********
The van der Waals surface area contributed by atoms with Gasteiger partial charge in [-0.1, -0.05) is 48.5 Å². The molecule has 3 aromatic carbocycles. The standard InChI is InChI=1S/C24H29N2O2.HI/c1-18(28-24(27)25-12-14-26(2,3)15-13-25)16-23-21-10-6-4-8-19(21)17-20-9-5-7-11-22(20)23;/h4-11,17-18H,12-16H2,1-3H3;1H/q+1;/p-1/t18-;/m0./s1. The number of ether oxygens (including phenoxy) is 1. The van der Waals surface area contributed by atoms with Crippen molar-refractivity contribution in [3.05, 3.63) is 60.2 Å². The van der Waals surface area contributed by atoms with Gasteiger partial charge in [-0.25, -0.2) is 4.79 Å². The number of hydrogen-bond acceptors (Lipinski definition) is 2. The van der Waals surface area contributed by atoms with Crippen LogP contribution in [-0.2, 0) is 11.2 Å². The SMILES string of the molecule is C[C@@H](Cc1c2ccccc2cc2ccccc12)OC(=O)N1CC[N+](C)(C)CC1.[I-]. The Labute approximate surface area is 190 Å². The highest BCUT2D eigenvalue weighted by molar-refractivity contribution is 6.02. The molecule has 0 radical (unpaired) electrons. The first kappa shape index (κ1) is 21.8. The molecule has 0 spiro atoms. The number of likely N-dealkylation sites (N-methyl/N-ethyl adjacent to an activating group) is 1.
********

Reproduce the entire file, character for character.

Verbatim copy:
The van der Waals surface area contributed by atoms with Gasteiger partial charge in [-0.1, -0.05) is 48.5 Å². The molecule has 3 aromatic carbocycles. The standard InChI is InChI=1S/C24H29N2O2.HI/c1-18(28-24(27)25-12-14-26(2,3)15-13-25)16-23-21-10-6-4-8-19(21)17-20-9-5-7-11-22(20)23;/h4-11,17-18H,12-16H2,1-3H3;1H/q+1;/p-1/t18-;/m0./s1. The number of ether oxygens (including phenoxy) is 1. The van der Waals surface area contributed by atoms with Crippen molar-refractivity contribution in [3.05, 3.63) is 60.2 Å². The van der Waals surface area contributed by atoms with Gasteiger partial charge in [-0.25, -0.2) is 4.79 Å². The number of hydrogen-bond acceptors (Lipinski definition) is 2. The van der Waals surface area contributed by atoms with Crippen LogP contribution in [-0.2, 0) is 11.2 Å². The SMILES string of the molecule is C[C@@H](Cc1c2ccccc2cc2ccccc12)OC(=O)N1CC[N+](C)(C)CC1.[I-]. The Labute approximate surface area is 190 Å². The highest BCUT2D eigenvalue weighted by molar-refractivity contribution is 6.02. The molecule has 0 radical (unpaired) electrons. The first kappa shape index (κ1) is 21.8. The molecule has 0 spiro atoms. The number of likely N-dealkylation sites (N-methyl/N-ethyl adjacent to an activating group) is 1.